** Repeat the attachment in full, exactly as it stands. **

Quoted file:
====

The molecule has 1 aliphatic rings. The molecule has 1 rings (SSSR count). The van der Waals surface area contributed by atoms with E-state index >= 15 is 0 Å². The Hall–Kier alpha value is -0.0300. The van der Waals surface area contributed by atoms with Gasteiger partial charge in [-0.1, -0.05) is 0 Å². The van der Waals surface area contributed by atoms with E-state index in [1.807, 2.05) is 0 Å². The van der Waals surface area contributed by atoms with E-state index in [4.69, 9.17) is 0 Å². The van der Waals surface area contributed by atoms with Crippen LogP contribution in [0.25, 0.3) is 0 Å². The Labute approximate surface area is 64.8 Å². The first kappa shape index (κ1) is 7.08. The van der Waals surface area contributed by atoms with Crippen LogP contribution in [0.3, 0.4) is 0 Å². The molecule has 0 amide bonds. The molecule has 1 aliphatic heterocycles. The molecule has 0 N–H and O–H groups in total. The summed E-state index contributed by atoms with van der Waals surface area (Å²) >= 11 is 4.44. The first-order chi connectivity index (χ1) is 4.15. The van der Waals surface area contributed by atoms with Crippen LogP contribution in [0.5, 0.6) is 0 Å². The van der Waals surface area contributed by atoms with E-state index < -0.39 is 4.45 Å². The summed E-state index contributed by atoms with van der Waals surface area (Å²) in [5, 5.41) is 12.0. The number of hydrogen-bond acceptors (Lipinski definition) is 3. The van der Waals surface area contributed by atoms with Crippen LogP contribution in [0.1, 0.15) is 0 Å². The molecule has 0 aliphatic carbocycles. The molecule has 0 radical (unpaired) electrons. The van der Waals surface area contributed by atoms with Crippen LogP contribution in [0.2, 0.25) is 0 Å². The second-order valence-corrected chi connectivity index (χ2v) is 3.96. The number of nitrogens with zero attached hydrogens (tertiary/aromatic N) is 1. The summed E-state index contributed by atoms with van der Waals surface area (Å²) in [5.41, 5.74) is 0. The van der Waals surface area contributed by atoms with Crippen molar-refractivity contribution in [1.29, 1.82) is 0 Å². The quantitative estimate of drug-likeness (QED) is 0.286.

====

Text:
The molecule has 1 aliphatic rings. The molecule has 1 rings (SSSR count). The van der Waals surface area contributed by atoms with E-state index >= 15 is 0 Å². The Hall–Kier alpha value is -0.0300. The van der Waals surface area contributed by atoms with Gasteiger partial charge in [-0.1, -0.05) is 0 Å². The van der Waals surface area contributed by atoms with E-state index in [1.807, 2.05) is 0 Å². The van der Waals surface area contributed by atoms with E-state index in [4.69, 9.17) is 0 Å². The van der Waals surface area contributed by atoms with Crippen LogP contribution in [0.25, 0.3) is 0 Å². The Labute approximate surface area is 64.8 Å². The first kappa shape index (κ1) is 7.08. The van der Waals surface area contributed by atoms with Crippen LogP contribution in [0.3, 0.4) is 0 Å². The molecule has 0 amide bonds. The molecule has 1 aliphatic heterocycles. The molecule has 0 N–H and O–H groups in total. The summed E-state index contributed by atoms with van der Waals surface area (Å²) >= 11 is 4.44. The first-order chi connectivity index (χ1) is 4.15. The van der Waals surface area contributed by atoms with Crippen LogP contribution in [0.5, 0.6) is 0 Å². The van der Waals surface area contributed by atoms with E-state index < -0.39 is 4.45 Å². The summed E-state index contributed by atoms with van der Waals surface area (Å²) in [5, 5.41) is 12.0. The number of hydrogen-bond acceptors (Lipinski definition) is 3. The van der Waals surface area contributed by atoms with Crippen LogP contribution in [0.1, 0.15) is 0 Å². The molecule has 0 aliphatic carbocycles. The molecule has 0 radical (unpaired) electrons. The van der Waals surface area contributed by atoms with Crippen LogP contribution in [0.2, 0.25) is 0 Å². The second-order valence-corrected chi connectivity index (χ2v) is 3.96. The number of nitrogens with zero attached hydrogens (tertiary/aromatic N) is 1. The summed E-state index contributed by atoms with van der Waals surface area (Å²) in [5.41, 5.74) is 0. The van der Waals surface area contributed by atoms with Crippen molar-refractivity contribution in [1.29, 1.82) is 0 Å². The quantitative estimate of drug-likeness (QED) is 0.286.